Convention Concerning the Exchange of Greek and Turkish Populations

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The Convention Concerning the Exchange of Greek and Turkish Populations was an agreement between the Greek and Turkish governments signed in Lausanne on 30 January 1923, in the aftermath of the Greco-Turkish War of 1919–1922. The agreement provided for the simultaneous expulsion of Orthodox Christians from Turkey to Greece and of Muslims from Greece (particularly from the north of the country) to Turkey. The population transfers involved approximately two million people, around 1.5 million Anatolian Greeks and 500,000 Muslims in Greece.

With respect to the Muslims of Greece the treaty reflected Ottoman conceptions of 'nationality' in that their actual ethnic origins was superseded by religious affiliation. This meant that many Greek Muslims from Greek Macedonia and Epirus were classified as Turks and so forced to leave their homes, despite the fact that many spoke little or no Turkish and were actually descended from Ottoman-era Greek converts to Islam. The classification of Greek-speaking Orthodox Christians from Asia Minor and north-eastern Anatolia did not entail this kind of anomaly, since conversion to Christian Orthodoxy under Ottoman administration would have resulted in a mostly unfavorable shift in legal status within the empire.

There were, however, some ambiguous cases, such as that of Turkish-speaking Christians of Greek origin from north-eastern Anatolia and Cappadoccia, but again because the Convention classified Greeks and Turks according to religious affiliation these were also expelled to Greece alongside Greek-speaking Anatolian Christians. For the same reason, the many historic cases of Pontic Greeks from north-eastern Anatolia and the Trans-Caucasus region who had converted to Islam and adopted the Turkish-language and national identity were simply classified for the purposes of the Convention as 'Turks'. However, large numbers from that Pontic Greek community had remained Crypto-Christians into the late Ottoman period, before reverting to their ancestral Christian Orthodox faith following the 1828 Russian occupation of Erzurum and Gumushane, when they joined the invading forces, then followed the Russian Imperial Army back into Georgia and southern Russia upon its withdrawal.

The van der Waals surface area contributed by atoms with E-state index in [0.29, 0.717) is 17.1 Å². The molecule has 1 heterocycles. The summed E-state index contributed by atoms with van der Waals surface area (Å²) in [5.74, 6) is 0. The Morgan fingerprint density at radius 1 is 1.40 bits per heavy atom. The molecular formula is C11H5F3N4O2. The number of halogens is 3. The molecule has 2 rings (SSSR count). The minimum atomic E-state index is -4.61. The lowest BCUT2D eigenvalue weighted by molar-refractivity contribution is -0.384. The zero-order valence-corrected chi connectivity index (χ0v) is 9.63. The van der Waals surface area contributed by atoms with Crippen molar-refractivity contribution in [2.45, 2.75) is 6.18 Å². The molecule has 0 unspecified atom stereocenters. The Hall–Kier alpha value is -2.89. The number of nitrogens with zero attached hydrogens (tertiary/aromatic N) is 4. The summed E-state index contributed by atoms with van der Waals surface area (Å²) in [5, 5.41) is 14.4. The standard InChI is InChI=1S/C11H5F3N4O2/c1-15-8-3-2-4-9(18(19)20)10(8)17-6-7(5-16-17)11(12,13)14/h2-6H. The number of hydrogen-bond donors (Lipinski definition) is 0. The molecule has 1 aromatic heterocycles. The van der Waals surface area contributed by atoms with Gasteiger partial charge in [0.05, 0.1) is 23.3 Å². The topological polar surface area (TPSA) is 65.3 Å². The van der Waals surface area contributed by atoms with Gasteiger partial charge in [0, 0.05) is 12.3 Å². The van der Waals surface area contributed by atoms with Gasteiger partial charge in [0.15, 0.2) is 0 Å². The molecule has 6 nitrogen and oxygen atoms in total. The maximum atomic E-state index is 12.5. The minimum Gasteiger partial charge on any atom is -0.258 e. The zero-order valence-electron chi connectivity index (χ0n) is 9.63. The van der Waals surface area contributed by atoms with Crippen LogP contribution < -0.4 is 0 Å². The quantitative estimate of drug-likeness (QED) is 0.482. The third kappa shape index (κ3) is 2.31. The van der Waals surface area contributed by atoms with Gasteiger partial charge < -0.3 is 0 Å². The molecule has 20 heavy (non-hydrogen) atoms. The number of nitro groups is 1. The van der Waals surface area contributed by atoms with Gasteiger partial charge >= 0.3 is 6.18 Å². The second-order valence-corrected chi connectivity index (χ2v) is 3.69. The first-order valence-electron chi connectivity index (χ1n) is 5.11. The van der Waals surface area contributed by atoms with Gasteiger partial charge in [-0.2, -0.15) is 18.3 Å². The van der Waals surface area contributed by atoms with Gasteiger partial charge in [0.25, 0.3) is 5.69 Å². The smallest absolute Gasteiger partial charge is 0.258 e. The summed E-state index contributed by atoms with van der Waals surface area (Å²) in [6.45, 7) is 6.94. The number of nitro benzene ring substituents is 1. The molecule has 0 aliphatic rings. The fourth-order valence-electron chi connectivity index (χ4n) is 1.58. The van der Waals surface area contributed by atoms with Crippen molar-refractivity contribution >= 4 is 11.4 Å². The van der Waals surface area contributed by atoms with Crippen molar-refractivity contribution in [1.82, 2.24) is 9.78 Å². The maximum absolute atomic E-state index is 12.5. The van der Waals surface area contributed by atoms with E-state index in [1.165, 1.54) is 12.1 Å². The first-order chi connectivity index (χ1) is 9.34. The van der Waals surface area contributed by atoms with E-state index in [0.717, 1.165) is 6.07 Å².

The convention was ratified by the Turkish government on 23 August 1923 and by the Greek government on 25 August 1923, after the conclusion of the Treaty of Lausanne. It was registered in the League of Nations Treaty Series on 27 January 1925.[1]


  • Article 1 provided for a compulsory removal of Greek Orthodox persons from Turkey to Greece and Moslems from Greece to Turkey, to begin on 1 May 1923.
  • Article 2 exempted from removal the Greeks of the city of Constantinople as well as the Moslems of Western Thrace.
  • Article 3 stipulated that those Moslems who already left Greece and Greek Orthodox who already left Turkey shall be considered as having moved as part of the population exchange.
  • Article 4 stipulated the exchange shall start with able-bodied Greek men located in Turkey.
  • Article 5 guaranteed the rights of property of all persons removed under the agreement.
  • Article 6 stipulated that persons eligible for removal who were under arrest or in prison for various crimes, shall be removed notwithstanding, and shall serve their sentences in their new country.
  • Article 7 provided for granting each person removed the nationality of his new country.
  • Article 8 provided for the removal of property along with its owners.
  • Article 9 stipulated for the establishment of a mixed commission to dispose of immovable property left behind by persons removed.
  • Articles 10-17 regulated the work of the commission.
  • Article 18 obliged the Greek and Turkish governments to make all the necessary changes in internal legislation to conform to the agreement.
  • Article 19 stipulated that the agreement shall enter into effect on the same day as the planned peace treaty to be signed with the Turkish government.


  1. ^ League of Nations Treaty Series, vol. 32, pp. 76-87.

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